World Twenty20 2010 April 28, 2010

New Zealand search for elusive trophy

Click here to hear Ian Chappell's take on New Zealand.


Sooner or later New Zealand will add another major piece of silverware to their cabinet, to sit alongside the 2000 ICC Knockout Trophy. There have been plenty of semi-final appearances since then, and they lost the Champions Trophy decider to Australia last year, but there are only so many pats on the back the players can take. They want to hold a big shiny cup. Here's their chance.

Twenty20 is a young game but New Zealand are already veterans in the format, having played more internationals than any other team. Daniel Vettori is in charge of a side that boasts several potential match-winners and in the short, explosive Twenty20 format a few overs of brilliance is enough to turn a game. They also like the slower-paced Caribbean venues, having reached the World Cup semi-finals there in 2007.

A 40-run victory in their opening warm-up match against Ireland was positive way to kick off their trip. Notably, they opened with the offspin of Nathan McCullum, which proved a successful move and could be a useful tactic for a team with good spin options. While that game was a breeze, their second practice match, against West Indies, showed their steel as they defended a sub-par total with verve. The two warm-up victories ensure that they go into the tournament full of confidence.

Twenty20 pedigree

In their most recent match, Brendon McCullum dazzled with the second international century in the format and showed off his ability to scoop the ball over the wicketkeeper's head off the fast men. New Zealand won the one-over eliminator against Australia, which continued an up-and-down year for them in this format: since the previous World Twenty20 they have won three, lost three and tied one. They were eliminated at the Super Eights stage last year, having made the semi-finals of the inaugural tournament.

Strengths and weaknesses

Like most sides, New Zealand can claim power-hitting at the top of the order, where McCullum, Jesse Ryder and Ross Taylor are the stars. On the slow pitches in the Caribbean, spin could be an important factor and Daniel Vettori will be difficult to get away. The worry is that opposition batsmen might go after their seamers, who with the exception of Shane Bond, lack a bit of venom.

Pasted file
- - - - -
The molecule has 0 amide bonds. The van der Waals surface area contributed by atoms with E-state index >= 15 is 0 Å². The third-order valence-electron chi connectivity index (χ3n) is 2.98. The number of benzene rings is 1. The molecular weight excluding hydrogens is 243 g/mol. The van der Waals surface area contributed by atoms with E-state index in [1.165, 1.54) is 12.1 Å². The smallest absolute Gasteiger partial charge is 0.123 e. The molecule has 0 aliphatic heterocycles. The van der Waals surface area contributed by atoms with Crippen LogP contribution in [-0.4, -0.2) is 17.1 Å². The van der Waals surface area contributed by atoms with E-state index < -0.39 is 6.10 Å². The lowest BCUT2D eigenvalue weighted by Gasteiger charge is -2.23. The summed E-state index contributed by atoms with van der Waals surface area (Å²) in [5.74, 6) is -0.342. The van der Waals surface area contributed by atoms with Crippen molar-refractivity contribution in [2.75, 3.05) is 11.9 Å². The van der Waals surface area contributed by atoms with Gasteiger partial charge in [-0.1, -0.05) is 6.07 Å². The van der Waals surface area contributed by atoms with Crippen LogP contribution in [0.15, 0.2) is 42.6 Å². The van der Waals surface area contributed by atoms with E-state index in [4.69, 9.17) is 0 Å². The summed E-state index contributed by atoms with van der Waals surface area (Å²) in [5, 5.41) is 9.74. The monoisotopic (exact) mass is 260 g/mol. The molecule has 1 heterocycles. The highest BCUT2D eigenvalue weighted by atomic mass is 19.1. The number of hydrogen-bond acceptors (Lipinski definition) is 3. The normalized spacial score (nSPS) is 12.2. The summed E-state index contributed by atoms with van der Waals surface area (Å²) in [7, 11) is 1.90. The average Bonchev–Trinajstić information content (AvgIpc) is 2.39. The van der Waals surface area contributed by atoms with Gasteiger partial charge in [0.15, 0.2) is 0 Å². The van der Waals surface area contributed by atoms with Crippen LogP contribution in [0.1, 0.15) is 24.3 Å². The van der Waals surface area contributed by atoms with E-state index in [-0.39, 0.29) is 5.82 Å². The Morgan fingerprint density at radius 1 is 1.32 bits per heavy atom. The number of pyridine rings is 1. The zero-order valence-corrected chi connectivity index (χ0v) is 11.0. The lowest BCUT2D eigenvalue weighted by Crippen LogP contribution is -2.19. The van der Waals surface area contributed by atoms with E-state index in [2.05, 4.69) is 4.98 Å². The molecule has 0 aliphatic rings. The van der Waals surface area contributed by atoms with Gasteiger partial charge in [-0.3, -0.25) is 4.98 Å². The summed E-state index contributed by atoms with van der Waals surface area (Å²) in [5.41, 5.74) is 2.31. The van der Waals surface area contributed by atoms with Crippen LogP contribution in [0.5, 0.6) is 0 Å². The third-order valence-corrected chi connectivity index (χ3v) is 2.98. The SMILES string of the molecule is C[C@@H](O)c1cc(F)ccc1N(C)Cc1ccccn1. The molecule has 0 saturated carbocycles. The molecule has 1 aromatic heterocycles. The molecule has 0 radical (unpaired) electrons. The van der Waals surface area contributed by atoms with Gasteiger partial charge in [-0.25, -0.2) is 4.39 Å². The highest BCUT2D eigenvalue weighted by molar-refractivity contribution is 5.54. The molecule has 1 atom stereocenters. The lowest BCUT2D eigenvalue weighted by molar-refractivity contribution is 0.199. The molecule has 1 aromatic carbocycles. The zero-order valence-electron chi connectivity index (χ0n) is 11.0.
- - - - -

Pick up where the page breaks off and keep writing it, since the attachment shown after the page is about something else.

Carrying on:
Key men

Brendon McCullum's century against Australia was truly a sight to behold, full of scoops and innovation against genuinely quick bowlers. Since the start of 2009 he has averaged 53.72 in Twenty20 internationals and he is the most important player in New Zealand's top order.

Daniel Vettori is usually New Zealand's best bowler and that won't change in the West Indies, where the surfaces are unlikely to offer much assistance to the fast men. Batsmen might be content to see Vettori off with a minimum of risk, so his challenge is to tempt them and win some wickets as well.


McCullum and Taylor are the best of the batsmen but Jesse Ryder is the one with x-factor written all over him. He hasn't quite taken off in Twenty20, averaging in the low 20s, but if he gets hold of a few bowlers he may find the small Caribbean grounds to his liking.

Vital stats

  • Brendon McCullum is not only the highest run scorer in Twenty20 internationals, he is miles ahead of the next in line. McCullum has made 987 runs at 36.55, well clear of Kevin Pietersen with 663 runs. He has also struck the most sixes in Twenty20 internationals, with 38.

  • Of specialist bowlers with at least 20 internationals to their name, Daniel Vettori's economy rate of 5.42 is the best. He is also third on the all-time wicket list with 31 at 14.51.
  • If any team should have fine-tuned its Twenty20 performances it is New Zealand. They have played 33 Twenty20 internationals - more than any other side in the world - but their winning percentage of 43.93 needs to lift. Incredibly, they have featured in three ties.
  • Brydon Coverdale is a staff writer at Cricinfo